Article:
Rollo Reese May on LoveRollo Reese May is a well-known American psychologists noted for reconciling existentialism, especially existential psychology. May was strongly interested in existential ideas and thinking.
However, American humanism influenced him, not European one. Actually, May’s ideas about love are based primarily on motivation. He constructed a diamond to present the importance of motivations. May stressed that his diamonic is collection of motives, which are different from one another.
And he called those motives diamonds.Eros is one of the most important diamonds for Rollo May because it symbolizes love.
However, love and sex are different concepts for him; he doesn’t mix these notions up. Rollo defines love as the desire of humans to “become one” with beloved half.
May associates love with an ancient Greek story telling that originally people had four legs, four arms and two heads. Then people became too arrogant and proud and the God decided to split these creatures into men and women.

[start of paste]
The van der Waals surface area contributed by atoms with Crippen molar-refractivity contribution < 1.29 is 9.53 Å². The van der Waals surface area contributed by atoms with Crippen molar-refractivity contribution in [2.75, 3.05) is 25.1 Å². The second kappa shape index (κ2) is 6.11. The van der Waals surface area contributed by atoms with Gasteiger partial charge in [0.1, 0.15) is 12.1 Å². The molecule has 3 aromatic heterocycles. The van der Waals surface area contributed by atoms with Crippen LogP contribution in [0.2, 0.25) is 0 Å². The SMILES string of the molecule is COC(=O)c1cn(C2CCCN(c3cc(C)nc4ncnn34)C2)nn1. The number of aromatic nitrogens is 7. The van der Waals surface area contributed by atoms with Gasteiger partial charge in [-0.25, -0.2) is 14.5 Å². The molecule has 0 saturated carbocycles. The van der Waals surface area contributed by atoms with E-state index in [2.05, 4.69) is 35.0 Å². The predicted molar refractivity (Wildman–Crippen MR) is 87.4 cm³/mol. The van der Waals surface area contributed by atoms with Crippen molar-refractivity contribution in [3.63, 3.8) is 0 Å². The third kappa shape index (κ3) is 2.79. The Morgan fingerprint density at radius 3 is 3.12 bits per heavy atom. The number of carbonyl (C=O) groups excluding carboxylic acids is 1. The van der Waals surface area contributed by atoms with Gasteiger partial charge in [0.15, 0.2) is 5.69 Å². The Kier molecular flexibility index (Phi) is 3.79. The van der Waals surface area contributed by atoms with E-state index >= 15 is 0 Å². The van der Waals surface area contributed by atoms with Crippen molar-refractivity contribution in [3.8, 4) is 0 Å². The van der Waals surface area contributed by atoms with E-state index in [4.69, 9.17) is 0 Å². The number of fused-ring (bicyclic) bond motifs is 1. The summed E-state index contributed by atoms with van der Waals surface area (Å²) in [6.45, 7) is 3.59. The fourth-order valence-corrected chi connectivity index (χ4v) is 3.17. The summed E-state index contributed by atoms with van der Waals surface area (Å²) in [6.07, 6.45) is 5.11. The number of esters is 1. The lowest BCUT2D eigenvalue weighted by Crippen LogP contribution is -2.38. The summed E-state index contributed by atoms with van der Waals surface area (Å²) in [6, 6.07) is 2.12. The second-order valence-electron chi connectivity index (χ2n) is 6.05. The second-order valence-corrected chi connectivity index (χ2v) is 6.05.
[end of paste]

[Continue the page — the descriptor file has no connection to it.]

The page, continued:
Therefore, people are willing constantly to find their lost halves.Moreover, Rollo May distinguishes four types of love.
The first is sex defined as biological desire to be satisfied by intercourse. The goal of such life is to relax and receive gratification. The second type is eros or desire to unite with beloved half. Actually, this type is platonic love aimed at seeking wholeness and continuing experience.
The third type is brotherly love and friendship when people are able to relax in presence of others. The last type is agape or desire to give oneself without reciprocity. Rollo may says that when a person falls in love, the world changes for him arousing positive effects. Love is desire to conceal illusion.
Due to love people feel more valuable and self-assured. Love is openness both to positive and negative: happiness, pleasure, grief, joy, disappointment and fulfillment. Love, according to May, is foundation that gives reality.ReferencesFeist, J.
, & Feist, G. (2006). Theories of Personality (6th ed.).
Boston: McGraw-Hill Humanities
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